Monday, September 10, 2012

Part 6: Making Sense of the Stacks, 400s

Hooray, we made it to the 400s: Languages

If you are looking for where "hooray" came from, its etymology, would be in the 400s.  Linguistics (the science of language and speech) starts at 401, and runs through American Sign Language books at 419.
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English dictionaries, grammars (not to be confused with style guides in 800), learning English as a Second Language, and the history of the English language starts in the 420s.
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As in the 900s (Geography), we take the same crazy path around the world for languages: 430s for German, 440s for French, 450s for Italian and several Eastern European, 460s for Spanish and Portuguese, 470s for Latin, 480s for Greek, and 490s for everything else (i.e. Apache, Russian, Egyptian hieroglyphics).  Please remember, the 400s will house the dictionaries and how-to books for English speakers to learn, study, or translate these languages, but literature in these languages is found in the 800s (such as Don Quixote or The Odyssey).  Why do Latin and Greek each get 10 places, while everything else is wedged into 490s?  Because Melvil Dewey worked at one college's (Amherst) library and their curriculum, which focused heavily on Classics.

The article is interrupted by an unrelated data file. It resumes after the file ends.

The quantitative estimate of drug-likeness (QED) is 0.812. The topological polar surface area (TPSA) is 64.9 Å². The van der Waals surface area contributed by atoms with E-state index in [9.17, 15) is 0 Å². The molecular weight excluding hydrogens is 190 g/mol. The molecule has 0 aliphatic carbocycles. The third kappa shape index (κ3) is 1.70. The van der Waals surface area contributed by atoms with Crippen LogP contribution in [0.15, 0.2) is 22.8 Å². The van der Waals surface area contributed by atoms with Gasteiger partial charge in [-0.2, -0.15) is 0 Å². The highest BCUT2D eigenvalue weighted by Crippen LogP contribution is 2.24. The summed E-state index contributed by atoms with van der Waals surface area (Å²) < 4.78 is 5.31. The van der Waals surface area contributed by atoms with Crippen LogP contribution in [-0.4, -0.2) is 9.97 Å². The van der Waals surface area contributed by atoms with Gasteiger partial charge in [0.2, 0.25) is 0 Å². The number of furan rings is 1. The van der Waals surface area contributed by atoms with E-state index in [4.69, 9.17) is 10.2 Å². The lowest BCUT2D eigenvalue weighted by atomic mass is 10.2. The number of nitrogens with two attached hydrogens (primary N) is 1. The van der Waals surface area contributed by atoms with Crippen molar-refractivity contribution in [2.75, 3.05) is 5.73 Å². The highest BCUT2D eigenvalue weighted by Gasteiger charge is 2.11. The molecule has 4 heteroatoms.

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Some fun facts in the 400s: Simon Winchester (whom I have raved about before) has two books on the origin and history of the Oxford English Dictionary.  If you, like me enjoy playing with words, Eats, Shoots & Leaves is also in this section.

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Ruidoso Public Library has several types of Spanish dictionaries: European, Mexican, New Mexican and Southern Colorado, Latin American, street-wise, and medical, too!  Our collections stretches as far as handwritten Japanese, Korean, Mayan glyphs, and Sanskrit.

Speaking of dictionaries, crossword puzzle dictionaries are not in the 400s; find them in the 793s, with the other puzzle books.

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